Pramipexole oral extended-release tablet

September 30, 2017

Pramipexole oral extended-release tablet

What is this medicine?

PRAMIPEXOLE (pra mi PEX ole) is used to treat symptoms of Parkinson's disease.

How should I use this medicine?

Take this medicine by mouth with a glass of water. Follow the directions on the prescription label. You can take it with or without food. If it upsets your stomach, take it with food. Do not cut, crush or chew this medicine. Take your medicine at regular intervals. Do not take it more often than directed. Do not stop taking except on your doctor's advice.

Talk to your pediatrician regarding the use of this medicine in children. Special care may be needed.

What side effects may I notice from receiving this medicine?

Side effects that you should report to your doctor or health care professional as soon as possible:

  • changes in vision

  • confusion

  • fainting spells

  • falling asleep during normal activities like driving

  • hallucination, loss of contact with reality

  • mood changes

  • muscle pain or severe muscle weakness

  • uncontrollable movements of the arms, face, hands, head, mouth, shoulders, or upper body

Side effects that usually do not require medical attention (report to your doctor or health care professional if they continue or are bothersome):

  • constipation

  • frequent urination

  • mild weakness

  • nausea

What may interact with this medicine?

  • amantadine

  • cimetidine

  • diltiazem

  • medicines for depression, anxiety, or psychotic disturbances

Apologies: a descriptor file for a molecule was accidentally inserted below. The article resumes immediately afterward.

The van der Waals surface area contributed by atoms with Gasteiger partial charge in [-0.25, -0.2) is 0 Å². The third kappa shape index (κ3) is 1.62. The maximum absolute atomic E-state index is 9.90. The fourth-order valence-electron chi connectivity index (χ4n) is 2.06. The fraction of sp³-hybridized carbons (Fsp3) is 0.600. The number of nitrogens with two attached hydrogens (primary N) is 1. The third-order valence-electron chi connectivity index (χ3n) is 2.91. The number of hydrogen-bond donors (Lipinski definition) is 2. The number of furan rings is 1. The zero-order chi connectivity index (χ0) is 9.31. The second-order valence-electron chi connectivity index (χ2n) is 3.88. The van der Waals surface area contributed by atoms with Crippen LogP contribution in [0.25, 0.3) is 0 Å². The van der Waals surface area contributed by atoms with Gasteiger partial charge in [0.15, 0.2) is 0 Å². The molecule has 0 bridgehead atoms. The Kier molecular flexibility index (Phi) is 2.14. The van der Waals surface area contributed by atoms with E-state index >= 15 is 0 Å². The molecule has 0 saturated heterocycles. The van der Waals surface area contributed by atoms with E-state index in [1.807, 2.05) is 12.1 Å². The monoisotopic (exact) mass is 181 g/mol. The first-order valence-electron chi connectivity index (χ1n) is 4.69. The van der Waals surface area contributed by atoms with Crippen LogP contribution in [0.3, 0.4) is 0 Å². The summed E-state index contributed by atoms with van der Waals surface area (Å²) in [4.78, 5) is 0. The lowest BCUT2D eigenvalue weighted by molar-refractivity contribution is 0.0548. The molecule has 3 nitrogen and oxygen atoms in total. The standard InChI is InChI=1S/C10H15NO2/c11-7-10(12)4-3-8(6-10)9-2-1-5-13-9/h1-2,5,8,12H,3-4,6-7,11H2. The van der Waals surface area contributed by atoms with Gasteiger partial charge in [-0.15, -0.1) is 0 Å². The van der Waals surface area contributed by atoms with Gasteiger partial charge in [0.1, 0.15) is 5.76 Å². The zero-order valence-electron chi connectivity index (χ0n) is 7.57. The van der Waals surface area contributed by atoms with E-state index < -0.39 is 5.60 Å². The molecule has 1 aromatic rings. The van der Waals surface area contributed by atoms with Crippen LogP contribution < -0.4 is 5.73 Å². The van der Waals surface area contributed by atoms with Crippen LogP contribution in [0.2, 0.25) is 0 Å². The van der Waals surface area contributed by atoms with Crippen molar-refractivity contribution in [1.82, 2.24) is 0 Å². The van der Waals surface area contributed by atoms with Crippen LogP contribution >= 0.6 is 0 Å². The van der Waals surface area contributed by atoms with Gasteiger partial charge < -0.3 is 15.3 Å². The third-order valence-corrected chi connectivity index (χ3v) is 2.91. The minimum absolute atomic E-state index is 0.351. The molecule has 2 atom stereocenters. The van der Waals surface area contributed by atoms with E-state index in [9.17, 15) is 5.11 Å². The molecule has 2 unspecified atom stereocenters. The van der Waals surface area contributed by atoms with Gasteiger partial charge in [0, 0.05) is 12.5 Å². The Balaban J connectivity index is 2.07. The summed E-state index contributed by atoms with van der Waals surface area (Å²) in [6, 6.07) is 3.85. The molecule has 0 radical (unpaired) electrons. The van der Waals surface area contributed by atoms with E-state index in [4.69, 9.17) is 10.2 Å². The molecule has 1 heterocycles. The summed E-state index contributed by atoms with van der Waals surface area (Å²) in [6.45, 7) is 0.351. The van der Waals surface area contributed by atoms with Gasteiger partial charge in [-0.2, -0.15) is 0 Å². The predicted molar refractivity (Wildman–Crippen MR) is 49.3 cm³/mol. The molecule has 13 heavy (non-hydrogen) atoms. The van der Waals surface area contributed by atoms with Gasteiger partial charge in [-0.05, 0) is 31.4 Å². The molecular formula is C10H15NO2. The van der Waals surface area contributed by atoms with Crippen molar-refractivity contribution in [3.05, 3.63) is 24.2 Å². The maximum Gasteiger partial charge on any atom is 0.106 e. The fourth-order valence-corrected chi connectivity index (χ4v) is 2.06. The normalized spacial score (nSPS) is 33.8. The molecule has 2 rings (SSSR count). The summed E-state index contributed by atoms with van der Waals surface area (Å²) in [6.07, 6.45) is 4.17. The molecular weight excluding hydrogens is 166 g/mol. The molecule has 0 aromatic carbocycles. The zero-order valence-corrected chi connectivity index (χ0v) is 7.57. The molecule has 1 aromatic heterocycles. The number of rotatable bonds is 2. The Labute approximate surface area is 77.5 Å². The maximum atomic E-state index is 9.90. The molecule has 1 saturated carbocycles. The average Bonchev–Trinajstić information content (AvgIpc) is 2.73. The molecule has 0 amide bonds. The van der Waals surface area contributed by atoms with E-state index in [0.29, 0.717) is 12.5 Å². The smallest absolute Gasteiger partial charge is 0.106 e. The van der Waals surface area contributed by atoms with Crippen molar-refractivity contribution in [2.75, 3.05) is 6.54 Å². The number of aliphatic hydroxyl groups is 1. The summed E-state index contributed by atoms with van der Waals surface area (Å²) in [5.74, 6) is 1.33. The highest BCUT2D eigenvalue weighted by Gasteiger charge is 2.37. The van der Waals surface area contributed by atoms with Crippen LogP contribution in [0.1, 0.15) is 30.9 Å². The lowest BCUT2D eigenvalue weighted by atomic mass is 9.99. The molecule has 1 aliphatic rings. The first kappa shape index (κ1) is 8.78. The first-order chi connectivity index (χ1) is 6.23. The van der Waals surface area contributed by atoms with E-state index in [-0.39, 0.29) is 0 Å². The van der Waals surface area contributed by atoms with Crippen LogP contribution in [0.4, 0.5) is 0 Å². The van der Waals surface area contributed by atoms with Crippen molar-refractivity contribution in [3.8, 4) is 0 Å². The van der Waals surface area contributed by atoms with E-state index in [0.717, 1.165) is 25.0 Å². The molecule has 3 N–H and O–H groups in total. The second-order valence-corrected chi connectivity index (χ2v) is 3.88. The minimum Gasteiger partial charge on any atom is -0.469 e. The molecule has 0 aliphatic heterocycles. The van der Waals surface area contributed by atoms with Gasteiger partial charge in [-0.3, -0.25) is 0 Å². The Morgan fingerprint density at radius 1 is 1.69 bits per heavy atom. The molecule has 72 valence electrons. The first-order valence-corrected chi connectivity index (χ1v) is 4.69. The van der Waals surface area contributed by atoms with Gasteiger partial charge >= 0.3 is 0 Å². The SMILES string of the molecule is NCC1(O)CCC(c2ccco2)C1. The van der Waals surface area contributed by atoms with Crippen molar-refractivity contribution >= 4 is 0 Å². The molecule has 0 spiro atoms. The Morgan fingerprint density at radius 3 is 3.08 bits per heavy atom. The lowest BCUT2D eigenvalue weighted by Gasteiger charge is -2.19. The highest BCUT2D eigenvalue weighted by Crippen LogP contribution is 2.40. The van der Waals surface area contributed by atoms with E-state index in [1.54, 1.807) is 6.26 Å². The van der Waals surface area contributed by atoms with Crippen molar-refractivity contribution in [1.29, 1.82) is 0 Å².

• medicines for sleep

  • metoclopramide

  • quinidine or quinine

  • ranitidine

  • triamterene

  • verapamil

What if I miss a dose?

If you miss a dose, skip the dose you missed. Take the next dose at your regular time. Do not take double or extra doses.

Where should I keep my medicine?

Keep out of the reach of children.

Store at room temperature between 15 and 30 degrees C (59 and 86 degrees F) . Protect from moisture. Throw away any unused medicine after the expiration date.

What should I tell my health care provider before I take this medicine?

They need to know if you have any of these conditions:

  • dizzy or fainting spells

  • heart disease

  • kidney disease

  • low blood pressure

  • schizophrenia

  • sleeping problems

  • an unusual or allergic reaction to pramipexole, other medicines, foods, dyes, or preservatives

  • pregnant or trying to get pregnant

  • breast-feeding

What should I watch for while using this medicine?

Visit your doctor or health care professional for regular checks on your progress. It may be several weeks or months before you feel the full effect of this medicine. Continue to take your medicine on a regular schedule.

You may get drowsy or dizzy. Do not drive, use machinery, or do anything that needs mental alertness until you know how this drug affects you. Do not stand or sit up quickly, especially if you are an older patient. This reduces the risk of dizzy or fainting spells. If you find that you have sudden feelings of wanting to sleep during normal activities, like cooking, watching television, or while driving or riding in a car, you should contact your health care professional.

Your mouth may get dry. Chewing sugarless gum or sucking hard candy, and drinking plenty of water may help. Contact your health care provider if the problem does not go away or is severe.

There have been reports of increased sexual urges or other strong urges such as gambling while taking some medicines for Parkinson's disease. If you experience any of these urges while taking this medicine, you should report it to your health care provider as soon as possible.

You should check your skin often for changes to moles and new growths while taking this medicine. Call your health care provider if you notice any of these changes.

Some patients notice a tablet residue, which may resemble a tablet or pieces of a tablet, in their stool. If this occurs, contact your health care provider. Your medication may need to be changed. Do not stop your medicine except on the advice of your health care provider.


September 30, 2017